Nekima Valdez Levy Armstrong (nee Levy-Pounds) was born on June 27, 1976, in Jackson, Mississippi, the eldest sister of five.[1][2][3] She moved to South Central Los Angeles after spending the first eight years of her life in Mississippi, and at fourteen years old was accepted to attend the Brooks School of North Andover, Massachusetts, as a boarding student.[1][4][5][6] She later went on to receive her BA from the University of Southern California and her J.D. from the University of Illinois College of Law.[7] Levy Armstrong lived in Los Angeles until 2003 when she moved to Minnesota.[8]

Career[edit]

Professorship and early projects (2003–2014)[edit]

Levy Armstrong began teaching law as an associate professor at the University of St. Thomas (UST) in Minneapolis in 2003.[6][8][9] In her research, she has focused on the War on Drugs, incarceration, mandatory sentencing, and sentencing guidelines, primarily as they affect women and children of color, but also young black men.[9][10][11] In 2006, Levy Armstrong founded the Community Justice Project (CJP), a partnership between UST's School of Law and the Saint Paul chapter of the National Association for the Advancement of Colored People (NAACP). The CJP allows law students interested in working with underserved communities to gain experience through academic writing, fora, and interaction with local governments and communities.[12]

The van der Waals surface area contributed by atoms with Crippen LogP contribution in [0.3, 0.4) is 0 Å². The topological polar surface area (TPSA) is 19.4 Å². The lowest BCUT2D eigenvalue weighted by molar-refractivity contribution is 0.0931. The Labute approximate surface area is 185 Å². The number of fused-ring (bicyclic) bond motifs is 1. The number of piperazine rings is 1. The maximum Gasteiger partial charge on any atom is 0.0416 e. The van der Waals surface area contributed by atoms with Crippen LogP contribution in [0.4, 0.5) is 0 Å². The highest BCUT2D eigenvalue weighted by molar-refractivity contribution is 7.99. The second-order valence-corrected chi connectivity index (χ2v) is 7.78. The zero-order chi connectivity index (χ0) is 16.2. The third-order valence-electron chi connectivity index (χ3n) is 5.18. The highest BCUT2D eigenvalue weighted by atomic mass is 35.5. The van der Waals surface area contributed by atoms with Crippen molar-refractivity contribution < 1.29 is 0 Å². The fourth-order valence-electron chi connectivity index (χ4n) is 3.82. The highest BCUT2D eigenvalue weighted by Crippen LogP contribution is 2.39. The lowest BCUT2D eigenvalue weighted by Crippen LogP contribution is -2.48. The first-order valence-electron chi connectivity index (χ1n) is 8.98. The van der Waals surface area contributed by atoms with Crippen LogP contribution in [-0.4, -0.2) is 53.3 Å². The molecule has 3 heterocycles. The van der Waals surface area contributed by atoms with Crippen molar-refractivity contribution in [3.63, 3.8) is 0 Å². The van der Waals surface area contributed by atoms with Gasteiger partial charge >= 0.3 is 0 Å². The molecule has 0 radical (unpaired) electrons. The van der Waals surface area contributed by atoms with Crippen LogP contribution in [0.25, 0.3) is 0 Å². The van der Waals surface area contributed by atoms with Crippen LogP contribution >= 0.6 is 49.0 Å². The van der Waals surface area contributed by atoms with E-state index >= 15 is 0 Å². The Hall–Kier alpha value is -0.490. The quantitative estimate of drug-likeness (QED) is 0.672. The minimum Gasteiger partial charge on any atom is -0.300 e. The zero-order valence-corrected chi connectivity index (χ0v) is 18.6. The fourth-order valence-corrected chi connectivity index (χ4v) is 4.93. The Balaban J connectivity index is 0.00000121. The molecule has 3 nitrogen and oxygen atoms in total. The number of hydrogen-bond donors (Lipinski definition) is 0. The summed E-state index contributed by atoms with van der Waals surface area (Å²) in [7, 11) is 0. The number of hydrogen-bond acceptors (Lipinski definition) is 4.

In 2011 Levy Armstrong, along with the activist and writer Lissa Jones began fundraising for a new African American history museum to be built in South Minneapolis. Despite winning Minnesota Legacy Amendment funding and garnering large donations and loans from prominent community organizations like the Carl Pohlad Foundation, the project was ultimately shuttered with no plans to begin again.[13]